5 Things I Learned From Finishing My First Draft

Cue Meek Mill’s inspirational rap-anthem Dreams and Nightmares, I finished the first draft of Project BAN! The manuscript ended off at just over 67k words. Let me tell y’all, writing THE END at the end of that ridiculously long Google Doc was such an incredible feeling. *chef’s kiss*

After copious Googling of the phrase “what to do after you finish your first draft”, I have taken the advice from writers that came before me and am going to take time away from Project BAN until Mid-August. No re-reading, no drafting, no editing, no nothing.

In the meantime, I will be refilling my creative cup through new books, television, and movies. (Recommendations are welcome!) I may take on a new creative project for July’s Camp NaNoWriMo as well, whether that is a collection of short stories, poetry, a novella, or a screenplay. Who knows!

This creative marathon has taught me a lot about myself as a writer. Five of those things are below:

1. No Writing Routine, No First Draft

By far, the #1 reason I finished the first draft was that I was dedicated to my writing routine. Over the past couple of months, I wrote 6 out of 7 days a week. The number of words varied each day. But, I made sure to open up my laptop and make progress on my manuscript as often as possible. If I wasn’t consistent, I knew this project would just become one of my many nameless, forgotten files in my Google Drive.

2. I’m a Mixture of a Pantser and a Plotter

Since Project BAN is a reimagining of an old story, I had an idea of the beginning, middle, and end. Before writing, I had a vague brainstorming session and spent most of my time during the novel pantsing the way through it.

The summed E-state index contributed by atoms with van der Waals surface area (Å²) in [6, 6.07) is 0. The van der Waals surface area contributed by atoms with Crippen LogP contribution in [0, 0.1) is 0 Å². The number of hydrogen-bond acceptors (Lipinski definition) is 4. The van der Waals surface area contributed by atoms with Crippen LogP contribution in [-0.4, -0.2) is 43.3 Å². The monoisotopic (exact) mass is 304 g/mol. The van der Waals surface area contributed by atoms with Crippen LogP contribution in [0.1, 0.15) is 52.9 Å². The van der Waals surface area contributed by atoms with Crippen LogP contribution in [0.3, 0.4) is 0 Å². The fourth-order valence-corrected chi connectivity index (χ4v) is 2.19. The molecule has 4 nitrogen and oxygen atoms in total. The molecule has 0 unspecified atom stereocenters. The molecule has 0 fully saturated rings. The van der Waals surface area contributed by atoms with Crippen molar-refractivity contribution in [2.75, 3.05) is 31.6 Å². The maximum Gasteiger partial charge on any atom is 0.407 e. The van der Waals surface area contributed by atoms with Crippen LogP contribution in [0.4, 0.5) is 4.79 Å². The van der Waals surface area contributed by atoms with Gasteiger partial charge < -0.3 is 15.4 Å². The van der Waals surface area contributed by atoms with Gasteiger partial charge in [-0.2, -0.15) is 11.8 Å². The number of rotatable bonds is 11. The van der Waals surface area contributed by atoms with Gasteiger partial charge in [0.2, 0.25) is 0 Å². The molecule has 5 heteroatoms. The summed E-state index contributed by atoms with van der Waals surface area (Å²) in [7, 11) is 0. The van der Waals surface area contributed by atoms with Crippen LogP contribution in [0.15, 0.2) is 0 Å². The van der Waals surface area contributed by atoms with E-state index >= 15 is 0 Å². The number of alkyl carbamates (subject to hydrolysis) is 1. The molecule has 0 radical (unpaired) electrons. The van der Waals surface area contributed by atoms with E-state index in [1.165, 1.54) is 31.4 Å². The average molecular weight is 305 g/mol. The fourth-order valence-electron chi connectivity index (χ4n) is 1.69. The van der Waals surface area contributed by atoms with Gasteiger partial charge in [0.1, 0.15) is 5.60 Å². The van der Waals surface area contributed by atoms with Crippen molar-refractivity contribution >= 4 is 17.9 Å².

But, before each writing session, I would brainstorm what I would like to happen in the next scene. It is usually just a few bullet points. That way, when I sat down the next day I wouldn’t be spending precious time just staring at the screen absentmindedly. I would often go off my “outline”, but it is just nice to have an inkling of an idea. It is like walking through a dark room with a candle instead of walking through the room with nothing to guide you.

3. I Need Music to Focus

For me to write, I need music. If you would like to see the many kinds of music I listen to while writing, check out my previous blog post. With a soundtrack, I can get lost in the story. With silence, I am easily distracted by the world around me.

4. It’s Okay to Skip Over Elements Of Your First Draft

Award-winning OG children’s/YA writer Judy Blume said, “The first draft is a skeleton…just bare bones. The rest of the story comes later with revising.” The annoying former-Honor Roll student in me wants to get everything right the first time. It took a while to understand that getting every detail correct is not what the first draft is for. It is more about learning how to exercise your creativity at will. I can always go back to elements of the story I skipped, whether that is a particular street or city’s name.

5. Finished is Better Than Perfect

I heard it from every writer on Beyonce’s internet: rough drafts are supposed to suck. It took a long time to allow myself to suck, though. When I was caring too much about my first draft’s quality, I wasn’t writing. I was worrying. Worrying doesn’t get anything done.

I had to remind myself that nothing is set in stone. Like I said previously, I can always go back and edit it. I can’t edit what’s not there.

But, it’s time for a celebration. I wrote a freaking book!!!



Where are you in the writing process: outlining, drafting, editing, revising, getting feedback, querying? I would love to learn more about your current creative project.

Whatever you are working on, I wish you health, wealth, and overflowing joy.

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